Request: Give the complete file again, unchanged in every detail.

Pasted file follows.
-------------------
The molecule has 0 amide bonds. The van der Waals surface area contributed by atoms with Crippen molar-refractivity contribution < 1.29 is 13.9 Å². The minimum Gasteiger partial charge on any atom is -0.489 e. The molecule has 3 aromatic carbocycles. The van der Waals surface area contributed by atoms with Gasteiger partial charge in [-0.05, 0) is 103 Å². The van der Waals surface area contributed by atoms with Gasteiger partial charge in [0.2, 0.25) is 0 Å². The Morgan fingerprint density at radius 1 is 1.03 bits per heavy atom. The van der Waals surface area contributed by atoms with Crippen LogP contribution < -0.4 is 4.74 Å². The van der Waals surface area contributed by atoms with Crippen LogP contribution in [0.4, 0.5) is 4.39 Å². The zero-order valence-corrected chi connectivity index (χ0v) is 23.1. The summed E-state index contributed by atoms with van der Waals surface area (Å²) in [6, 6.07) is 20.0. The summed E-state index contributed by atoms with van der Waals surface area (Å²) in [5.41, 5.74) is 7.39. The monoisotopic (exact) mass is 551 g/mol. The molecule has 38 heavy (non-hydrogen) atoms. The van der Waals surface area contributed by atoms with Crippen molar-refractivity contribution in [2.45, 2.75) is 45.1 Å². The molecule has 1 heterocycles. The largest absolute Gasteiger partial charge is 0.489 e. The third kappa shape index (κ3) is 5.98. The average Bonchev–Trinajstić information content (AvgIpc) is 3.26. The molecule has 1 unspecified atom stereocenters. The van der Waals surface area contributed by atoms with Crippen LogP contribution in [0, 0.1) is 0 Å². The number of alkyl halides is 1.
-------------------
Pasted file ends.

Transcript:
The molecule has 0 amide bonds. The van der Waals surface area contributed by atoms with Crippen molar-refractivity contribution < 1.29 is 13.9 Å². The minimum Gasteiger partial charge on any atom is -0.489 e. The molecule has 3 aromatic carbocycles. The van der Waals surface area contributed by atoms with Gasteiger partial charge in [-0.05, 0) is 103 Å². The van der Waals surface area contributed by atoms with Gasteiger partial charge in [0.2, 0.25) is 0 Å². The Morgan fingerprint density at radius 1 is 1.03 bits per heavy atom. The van der Waals surface area contributed by atoms with Crippen LogP contribution < -0.4 is 4.74 Å². The van der Waals surface area contributed by atoms with Crippen LogP contribution in [0.4, 0.5) is 4.39 Å². The zero-order valence-corrected chi connectivity index (χ0v) is 23.1. The summed E-state index contributed by atoms with van der Waals surface area (Å²) in [6, 6.07) is 20.0. The summed E-state index contributed by atoms with van der Waals surface area (Å²) in [5.41, 5.74) is 7.39. The monoisotopic (exact) mass is 551 g/mol. The molecule has 38 heavy (non-hydrogen) atoms. The van der Waals surface area contributed by atoms with Crippen molar-refractivity contribution in [2.45, 2.75) is 45.1 Å². The molecule has 1 heterocycles. The largest absolute Gasteiger partial charge is 0.489 e. The third kappa shape index (κ3) is 5.98. The average Bonchev–Trinajstić information content (AvgIpc) is 3.26. The molecule has 1 unspecified atom stereocenters. The van der Waals surface area contributed by atoms with Crippen LogP contribution in [0, 0.1) is 0 Å². The number of alkyl halides is 1.